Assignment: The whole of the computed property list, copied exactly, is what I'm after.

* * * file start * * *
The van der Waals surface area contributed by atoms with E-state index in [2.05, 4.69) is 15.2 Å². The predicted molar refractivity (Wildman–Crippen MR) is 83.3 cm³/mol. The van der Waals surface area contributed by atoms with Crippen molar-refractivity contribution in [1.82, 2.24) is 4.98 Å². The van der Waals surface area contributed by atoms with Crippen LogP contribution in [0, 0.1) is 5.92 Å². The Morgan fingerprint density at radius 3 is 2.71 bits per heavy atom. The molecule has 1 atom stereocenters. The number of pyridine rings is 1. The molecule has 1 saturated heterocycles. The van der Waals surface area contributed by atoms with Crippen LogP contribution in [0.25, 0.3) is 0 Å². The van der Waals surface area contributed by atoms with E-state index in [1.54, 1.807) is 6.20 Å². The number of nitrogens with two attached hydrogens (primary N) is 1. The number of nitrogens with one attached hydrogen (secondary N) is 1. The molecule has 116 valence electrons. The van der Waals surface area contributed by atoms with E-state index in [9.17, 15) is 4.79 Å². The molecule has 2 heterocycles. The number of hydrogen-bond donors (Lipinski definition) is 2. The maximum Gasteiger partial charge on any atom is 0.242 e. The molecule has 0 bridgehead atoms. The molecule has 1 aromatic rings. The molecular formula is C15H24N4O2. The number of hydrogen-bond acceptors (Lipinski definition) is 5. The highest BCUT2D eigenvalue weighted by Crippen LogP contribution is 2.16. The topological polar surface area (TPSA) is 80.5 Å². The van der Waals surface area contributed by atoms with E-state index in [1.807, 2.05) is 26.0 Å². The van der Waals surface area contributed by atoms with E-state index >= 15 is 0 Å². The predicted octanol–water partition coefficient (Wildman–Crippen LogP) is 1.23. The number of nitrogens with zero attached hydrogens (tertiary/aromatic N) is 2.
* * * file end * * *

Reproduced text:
The van der Waals surface area contributed by atoms with E-state index in [2.05, 4.69) is 15.2 Å². The predicted molar refractivity (Wildman–Crippen MR) is 83.3 cm³/mol. The van der Waals surface area contributed by atoms with Crippen molar-refractivity contribution in [1.82, 2.24) is 4.98 Å². The van der Waals surface area contributed by atoms with Crippen LogP contribution in [0, 0.1) is 5.92 Å². The Morgan fingerprint density at radius 3 is 2.71 bits per heavy atom. The molecule has 1 atom stereocenters. The number of pyridine rings is 1. The molecule has 1 saturated heterocycles. The van der Waals surface area contributed by atoms with Crippen LogP contribution in [0.25, 0.3) is 0 Å². The van der Waals surface area contributed by atoms with E-state index in [1.54, 1.807) is 6.20 Å². The number of nitrogens with two attached hydrogens (primary N) is 1. The number of nitrogens with one attached hydrogen (secondary N) is 1. The molecule has 116 valence electrons. The van der Waals surface area contributed by atoms with E-state index in [9.17, 15) is 4.79 Å². The molecule has 2 heterocycles. The number of hydrogen-bond donors (Lipinski definition) is 2. The maximum Gasteiger partial charge on any atom is 0.242 e. The molecule has 0 bridgehead atoms. The molecule has 1 aromatic rings. The molecular formula is C15H24N4O2. The number of hydrogen-bond acceptors (Lipinski definition) is 5. The highest BCUT2D eigenvalue weighted by Crippen LogP contribution is 2.16. The topological polar surface area (TPSA) is 80.5 Å². The van der Waals surface area contributed by atoms with E-state index in [1.807, 2.05) is 26.0 Å². The van der Waals surface area contributed by atoms with E-state index >= 15 is 0 Å². The predicted octanol–water partition coefficient (Wildman–Crippen LogP) is 1.23. The number of nitrogens with zero attached hydrogens (tertiary/aromatic N) is 2.